I utterly have little to zero idea on this topic but then we are all entitled to an opinion – one within reason obviously – so here are my thoughts on when Infrastructure development meets politics.
What we come to see here is something similar to a football match that’s played away on a foreign turf. In such a scenario, the party playing at home is always at an advantage, a great advantage for that matter. This in football is what they call a home advantage.
From my observations, in Zambia, most – to all – major infrastructure development projects rely on a reigning government for funding – it would help a great deal to change this line of thinking. In a situation such as this, it becomes evident that the incumbent government now has the power over the fate of the project – duration, accessibility to funds, etc. – forgetting that it’s mandated to provide for the people that voted them into power but more so to provide for each and every citizen of the nation that it swore to take care of.
It’s this Mode of operation that makes me think that an incumbent government’s turf is the home ground with all other key players for development playing away.
It’s a well known fact now that major development projects around Zambia that might help improve the face of this great nation come to a halt, all in the name of hitting a snag, when government allocated funds (sourced from donors – mainly as loans, though others are grants and so on and so forth.) are selfishly re-channelled into other avenues than were previously intended for, to meet an incumbent government’s ludicrous endeavours in an effort to realise their never ending political ambitions. It’s so unfortunate albeit that some governments can be so shallow as to use infrastructure development only as means to an end. What are they thinking? What’s wrong with such people? – Is it illiteracy maybe? Or they are merely out of touch with reality? If that’s the case then OUT with the old blood and IN with the young blood. Fresh blood. Energetic blood. Reasonable blood.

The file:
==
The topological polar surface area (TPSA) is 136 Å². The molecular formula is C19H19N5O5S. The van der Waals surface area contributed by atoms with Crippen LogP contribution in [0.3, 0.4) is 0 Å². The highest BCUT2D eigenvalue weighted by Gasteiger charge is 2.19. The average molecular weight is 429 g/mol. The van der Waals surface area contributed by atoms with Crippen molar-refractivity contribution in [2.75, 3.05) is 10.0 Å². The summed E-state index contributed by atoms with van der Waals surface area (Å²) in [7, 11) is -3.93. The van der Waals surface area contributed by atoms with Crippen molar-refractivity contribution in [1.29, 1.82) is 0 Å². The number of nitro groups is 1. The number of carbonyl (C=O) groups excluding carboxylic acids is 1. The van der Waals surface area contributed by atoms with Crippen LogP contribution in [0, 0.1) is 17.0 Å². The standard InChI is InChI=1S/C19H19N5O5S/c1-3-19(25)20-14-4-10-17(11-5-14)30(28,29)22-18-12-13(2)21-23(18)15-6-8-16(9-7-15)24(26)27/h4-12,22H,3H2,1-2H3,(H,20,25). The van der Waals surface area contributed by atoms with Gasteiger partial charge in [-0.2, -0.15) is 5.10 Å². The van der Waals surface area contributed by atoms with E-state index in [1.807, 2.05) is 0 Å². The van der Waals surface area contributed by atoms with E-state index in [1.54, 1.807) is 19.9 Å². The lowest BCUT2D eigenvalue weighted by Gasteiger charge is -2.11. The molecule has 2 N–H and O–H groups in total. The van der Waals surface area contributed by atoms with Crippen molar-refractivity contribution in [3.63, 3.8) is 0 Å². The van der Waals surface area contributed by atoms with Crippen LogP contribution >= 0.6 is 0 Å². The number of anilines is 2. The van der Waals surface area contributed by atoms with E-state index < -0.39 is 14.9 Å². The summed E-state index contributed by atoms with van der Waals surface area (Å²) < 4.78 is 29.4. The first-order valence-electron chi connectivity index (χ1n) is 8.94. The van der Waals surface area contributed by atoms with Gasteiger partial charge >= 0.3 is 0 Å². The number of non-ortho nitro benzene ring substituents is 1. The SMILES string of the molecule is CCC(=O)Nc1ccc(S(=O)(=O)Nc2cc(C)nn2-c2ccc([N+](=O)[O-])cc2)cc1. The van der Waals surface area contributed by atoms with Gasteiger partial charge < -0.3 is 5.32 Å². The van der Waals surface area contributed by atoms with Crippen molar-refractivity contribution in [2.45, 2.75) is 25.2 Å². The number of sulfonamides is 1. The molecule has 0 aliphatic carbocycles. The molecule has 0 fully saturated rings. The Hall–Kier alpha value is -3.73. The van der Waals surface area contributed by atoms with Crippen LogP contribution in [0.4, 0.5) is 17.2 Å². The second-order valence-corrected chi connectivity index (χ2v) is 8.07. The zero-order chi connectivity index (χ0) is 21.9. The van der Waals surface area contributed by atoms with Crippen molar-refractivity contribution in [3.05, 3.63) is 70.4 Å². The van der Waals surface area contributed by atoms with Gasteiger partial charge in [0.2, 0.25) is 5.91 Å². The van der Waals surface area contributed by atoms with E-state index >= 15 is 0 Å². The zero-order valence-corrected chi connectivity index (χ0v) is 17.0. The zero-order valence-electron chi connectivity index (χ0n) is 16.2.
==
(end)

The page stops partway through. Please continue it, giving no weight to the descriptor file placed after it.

These are things we’ve all seen, at least for some of us with eyes to see. I was in Livingstone for the past Easter holiday and it was really appalling to see the projects whose works had come to a standstill with no certainty or whatsoever as to when works would resume. The projects worth noting here are The Livingstone Intercity Bus terminus and an ultra modern market within the CBD.
Unfortunately, it just doesn’t end there. Since I am from the Copperbelt Province I’ll only name the projects within that province which have suffered a similar fate. You have projects like the Freedom Park Mall in Kitwe with works that commenced sometime in 2009 and an estimated completion of 2013 which was later pushed a year back to 2014. This didn’t help the situation because from outside the site appears to be semi – deserted, and then the Kitwe-Chingola High Way project between Kitwe and Chingola.
Given the status quo, it’s safe to assume that this vice is trending all over the country.
I am not a politician so my recommendations here are limited but what I can strongly hope for – speaking as an avid supporter of infrastructure development – is that let’s have someone with qualifications in the Built Environment in plot one for a change. They say change is good. Having an Architect in the presidential office would be a good way to start. We’ve needed Economists and Lawyers to run the office but all that we’ve ever gotten from them in return is a cheap economy and a 50 year old country with a feeble and plagiarised constitution. This begs questions that need answers to. What have some of these Economists and Lawyers who have come highly recommended with CVs as long as the Zambezi river been doing for the past 50 years without the obvious answers of advancing their own agendas?
In the words of Michael Jackson…
“Heal The World
Make It A Better Place
For You And For Me
And The Entire Human Race”
“I’m Starting With The Man In
I’m Asking Him To Change
And No Message Could Have
Been Any Clearer”
As always, thanks for reading!